22 percent have health concerns related to their service in Iraq.
26 percent say they did not get the support they needed from the military, social agencies and government for themselves and family members while deployed.
22 percent do not plan to re-enlist.
Over 60 missions
The soldiers of the 478th are among thousands of military reserve and National Guard troops from Ohio, Kentucky and Indiana whose particular skills - engineering, military policing, civil affairs or medical - were needed in the war on terrorism and the war with Iraq.
In Iraq and Kuwait last year, the four companies of the 478th worked alongside the Marines and the Seabees in more than 60 combat and humanitarian missions.
Alpha Company logged more than 150,000 miles helping run convoys from Kuwait into Iraq, while Bravo Company established and guarded a camp near al Nasiryah used for re-supply and helicopter landings. Charlie Company guarded the 1st Marine Expeditionary Force's largest ammo supply point. Headquarters Company established a 1,000-soldier base near al Nasiryah to help with humanitarian efforts. Several Bronze Stars were awarded to members of the battalion.
As the U.S. military rotates 130,000 troops out of Iraq and replaces them with 110,000 more - nearly half them National Guard and reserve forces - many more "part-time" soldiers from Greater Cincinnati could be deployed for a year or more. It is possible that the 478th will be among them.
But unlike full-time soldiers, reservists and National Guard members have families, civilian jobs and routines that in a normal year are untouched by the military, except for that one weekend a month and several weeks in summer in which they don khaki fatigues and drill.
'My business just disappeared'
Of the soldiers surveyed who are married with children, 22 percent reported financial difficulties during the deployment.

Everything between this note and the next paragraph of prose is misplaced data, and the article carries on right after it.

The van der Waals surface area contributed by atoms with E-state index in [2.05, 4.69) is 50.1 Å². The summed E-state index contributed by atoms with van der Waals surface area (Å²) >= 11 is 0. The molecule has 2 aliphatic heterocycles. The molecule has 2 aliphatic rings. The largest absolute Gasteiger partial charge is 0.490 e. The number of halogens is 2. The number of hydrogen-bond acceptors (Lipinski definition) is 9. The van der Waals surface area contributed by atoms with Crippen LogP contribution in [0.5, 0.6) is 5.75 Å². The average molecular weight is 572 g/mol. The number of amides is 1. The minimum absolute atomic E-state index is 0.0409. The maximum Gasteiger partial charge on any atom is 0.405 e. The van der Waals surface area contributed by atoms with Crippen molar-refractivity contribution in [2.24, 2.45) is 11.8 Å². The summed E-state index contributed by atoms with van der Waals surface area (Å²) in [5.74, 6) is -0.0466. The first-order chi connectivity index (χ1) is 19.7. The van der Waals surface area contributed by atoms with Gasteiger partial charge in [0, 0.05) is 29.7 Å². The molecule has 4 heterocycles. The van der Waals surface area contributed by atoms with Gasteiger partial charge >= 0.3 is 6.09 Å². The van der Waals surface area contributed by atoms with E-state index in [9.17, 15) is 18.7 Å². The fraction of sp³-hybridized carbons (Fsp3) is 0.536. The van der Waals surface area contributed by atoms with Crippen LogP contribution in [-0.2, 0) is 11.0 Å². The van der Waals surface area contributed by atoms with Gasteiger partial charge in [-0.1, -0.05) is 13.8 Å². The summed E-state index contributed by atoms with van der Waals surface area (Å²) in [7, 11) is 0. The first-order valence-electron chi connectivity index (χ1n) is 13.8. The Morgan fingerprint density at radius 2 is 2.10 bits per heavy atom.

Only a handful said their civilian employers paid the difference between their civilian pay and their military pay. Those who did receive pay from civilian employers were mostly government workers.
White, the auto mechanic who lives in Mariemont, says he lost about $400 a week while deployed. He used his military pay to support his wife, whose health problems prevent her from working.
Civilian employers aren't required to pay reservists and National Guard members while they are on active duty, but they are required to bring them back to their old jobs, or equivalent ones.
Larry Daniels, owner of the Larry Daniels Auto Center in Madison Place, said it was a relief to have White back.
"I've never had an employee go to war before,'' Daniels says. "A lot of our customers are very loyal to Don, because he is a good guy and good at what he does. He brings in about $30,000 in business a month. So we lost some business. But I wasn't the one making the sacrifice; he was."
For one soldier, a self-employed small business owner, the effect of being away from home for six months was devastating.
"My business just disappeared for a while, just like I did," says Sgt. Charles Horrell, who drives from his home in Pickens County, S.C., once a month to drill with the 478th.
Horrell is a contractor who builds log homes. While deployed, he says, "There just was no business. No business means no income. I'm still trying to catch up from that."
Still, 84 percent of those surveyed by the Enquirer said their employers and co-workers supported their military service.
Causes of stress
In addition to the financial problems, 12 percent reported seeking some form of counseling after they returned, and 22 percent say they have health concerns related to their service in Iraq.
Most of the health concerns are relatively minor - scalp itch (many of them are still using a specially medicated shampoo), scars from sand flea bites, back ailments and concerns that the series of anthrax shots they received will lead to problems down the line.
Their concern is understandable - in the months and years following the 1991 Persian Gulf War, many Desert Storm veterans came down with as-yet unexplained illnesses.
So far, the only documented illness from service in the 2003 Iraq war is leishmaniasis, a disease spread through the bite of an infected female sand flea. It produces non-lethal open sores on the body. As of mid-December, Walter Reed Army Medical Center had treated about 130 soldiers pulled out of Iraq because of leishmaniasis.